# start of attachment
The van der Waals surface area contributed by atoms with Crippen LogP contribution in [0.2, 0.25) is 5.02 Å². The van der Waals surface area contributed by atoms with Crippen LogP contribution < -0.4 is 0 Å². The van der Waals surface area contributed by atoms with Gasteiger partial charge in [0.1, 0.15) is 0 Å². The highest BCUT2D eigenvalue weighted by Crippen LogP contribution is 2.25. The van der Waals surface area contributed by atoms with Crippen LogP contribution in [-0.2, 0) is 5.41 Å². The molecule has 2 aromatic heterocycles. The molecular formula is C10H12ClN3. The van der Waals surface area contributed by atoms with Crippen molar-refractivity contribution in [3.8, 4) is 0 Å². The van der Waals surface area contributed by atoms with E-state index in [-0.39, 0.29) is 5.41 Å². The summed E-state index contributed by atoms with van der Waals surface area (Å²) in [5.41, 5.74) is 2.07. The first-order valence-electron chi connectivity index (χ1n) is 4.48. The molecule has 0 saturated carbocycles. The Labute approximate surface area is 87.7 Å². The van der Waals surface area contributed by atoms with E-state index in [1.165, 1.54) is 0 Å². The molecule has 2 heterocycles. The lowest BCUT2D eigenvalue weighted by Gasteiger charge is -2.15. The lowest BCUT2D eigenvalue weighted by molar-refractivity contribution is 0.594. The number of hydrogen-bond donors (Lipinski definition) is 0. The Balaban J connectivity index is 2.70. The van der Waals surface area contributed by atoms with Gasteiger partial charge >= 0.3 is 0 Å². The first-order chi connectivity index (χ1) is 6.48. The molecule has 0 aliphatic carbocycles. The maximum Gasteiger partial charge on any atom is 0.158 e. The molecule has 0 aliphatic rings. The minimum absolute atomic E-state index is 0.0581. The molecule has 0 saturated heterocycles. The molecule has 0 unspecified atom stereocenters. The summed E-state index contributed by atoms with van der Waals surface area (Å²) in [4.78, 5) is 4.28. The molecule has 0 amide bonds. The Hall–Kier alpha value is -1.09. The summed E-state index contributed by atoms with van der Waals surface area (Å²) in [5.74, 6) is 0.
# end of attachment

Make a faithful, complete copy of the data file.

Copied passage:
The van der Waals surface area contributed by atoms with Crippen LogP contribution in [0.2, 0.25) is 5.02 Å². The van der Waals surface area contributed by atoms with Crippen LogP contribution < -0.4 is 0 Å². The van der Waals surface area contributed by atoms with Gasteiger partial charge in [0.1, 0.15) is 0 Å². The highest BCUT2D eigenvalue weighted by Crippen LogP contribution is 2.25. The van der Waals surface area contributed by atoms with Crippen LogP contribution in [-0.2, 0) is 5.41 Å². The molecule has 2 aromatic heterocycles. The molecular formula is C10H12ClN3. The van der Waals surface area contributed by atoms with Crippen molar-refractivity contribution in [3.8, 4) is 0 Å². The van der Waals surface area contributed by atoms with E-state index in [-0.39, 0.29) is 5.41 Å². The summed E-state index contributed by atoms with van der Waals surface area (Å²) in [5.41, 5.74) is 2.07. The first-order valence-electron chi connectivity index (χ1n) is 4.48. The molecule has 0 saturated carbocycles. The Labute approximate surface area is 87.7 Å². The van der Waals surface area contributed by atoms with E-state index in [1.165, 1.54) is 0 Å². The molecule has 2 heterocycles. The lowest BCUT2D eigenvalue weighted by Gasteiger charge is -2.15. The lowest BCUT2D eigenvalue weighted by molar-refractivity contribution is 0.594. The number of hydrogen-bond donors (Lipinski definition) is 0. The Balaban J connectivity index is 2.70. The van der Waals surface area contributed by atoms with Gasteiger partial charge >= 0.3 is 0 Å². The first-order chi connectivity index (χ1) is 6.48. The molecule has 0 aliphatic carbocycles. The maximum Gasteiger partial charge on any atom is 0.158 e. The molecule has 0 aliphatic rings. The minimum absolute atomic E-state index is 0.0581. The molecule has 0 saturated heterocycles. The molecule has 0 unspecified atom stereocenters. The summed E-state index contributed by atoms with van der Waals surface area (Å²) in [4.78, 5) is 4.28. The molecule has 0 amide bonds. The Hall–Kier alpha value is -1.09. The summed E-state index contributed by atoms with van der Waals surface area (Å²) in [5.74, 6) is 0.